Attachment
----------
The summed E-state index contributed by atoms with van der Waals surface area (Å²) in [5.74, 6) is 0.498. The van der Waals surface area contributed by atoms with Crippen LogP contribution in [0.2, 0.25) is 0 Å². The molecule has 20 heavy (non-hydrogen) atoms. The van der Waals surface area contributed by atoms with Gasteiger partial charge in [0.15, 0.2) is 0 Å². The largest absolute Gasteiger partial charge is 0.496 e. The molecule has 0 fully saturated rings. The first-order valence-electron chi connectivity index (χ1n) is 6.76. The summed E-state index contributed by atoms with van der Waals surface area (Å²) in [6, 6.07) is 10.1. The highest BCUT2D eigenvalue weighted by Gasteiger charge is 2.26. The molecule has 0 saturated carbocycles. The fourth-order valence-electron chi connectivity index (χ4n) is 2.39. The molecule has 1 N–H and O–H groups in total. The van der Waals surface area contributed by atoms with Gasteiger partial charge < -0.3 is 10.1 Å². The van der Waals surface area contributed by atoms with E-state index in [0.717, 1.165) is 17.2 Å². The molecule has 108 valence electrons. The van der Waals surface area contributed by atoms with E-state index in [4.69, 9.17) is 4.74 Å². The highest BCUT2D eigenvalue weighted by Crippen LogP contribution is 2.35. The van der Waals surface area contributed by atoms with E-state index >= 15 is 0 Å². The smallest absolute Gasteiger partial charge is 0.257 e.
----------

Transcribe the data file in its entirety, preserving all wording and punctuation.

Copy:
The summed E-state index contributed by atoms with van der Waals surface area (Å²) in [5.74, 6) is 0.498. The van der Waals surface area contributed by atoms with Crippen LogP contribution in [0.2, 0.25) is 0 Å². The molecule has 20 heavy (non-hydrogen) atoms. The van der Waals surface area contributed by atoms with Gasteiger partial charge in [0.15, 0.2) is 0 Å². The largest absolute Gasteiger partial charge is 0.496 e. The molecule has 0 fully saturated rings. The first-order valence-electron chi connectivity index (χ1n) is 6.76. The summed E-state index contributed by atoms with van der Waals surface area (Å²) in [6, 6.07) is 10.1. The highest BCUT2D eigenvalue weighted by Gasteiger charge is 2.26. The molecule has 0 saturated carbocycles. The fourth-order valence-electron chi connectivity index (χ4n) is 2.39. The molecule has 1 N–H and O–H groups in total. The van der Waals surface area contributed by atoms with Gasteiger partial charge < -0.3 is 10.1 Å². The van der Waals surface area contributed by atoms with E-state index in [0.717, 1.165) is 17.2 Å². The molecule has 108 valence electrons. The van der Waals surface area contributed by atoms with E-state index in [4.69, 9.17) is 4.74 Å². The highest BCUT2D eigenvalue weighted by Crippen LogP contribution is 2.35. The van der Waals surface area contributed by atoms with E-state index >= 15 is 0 Å². The smallest absolute Gasteiger partial charge is 0.257 e.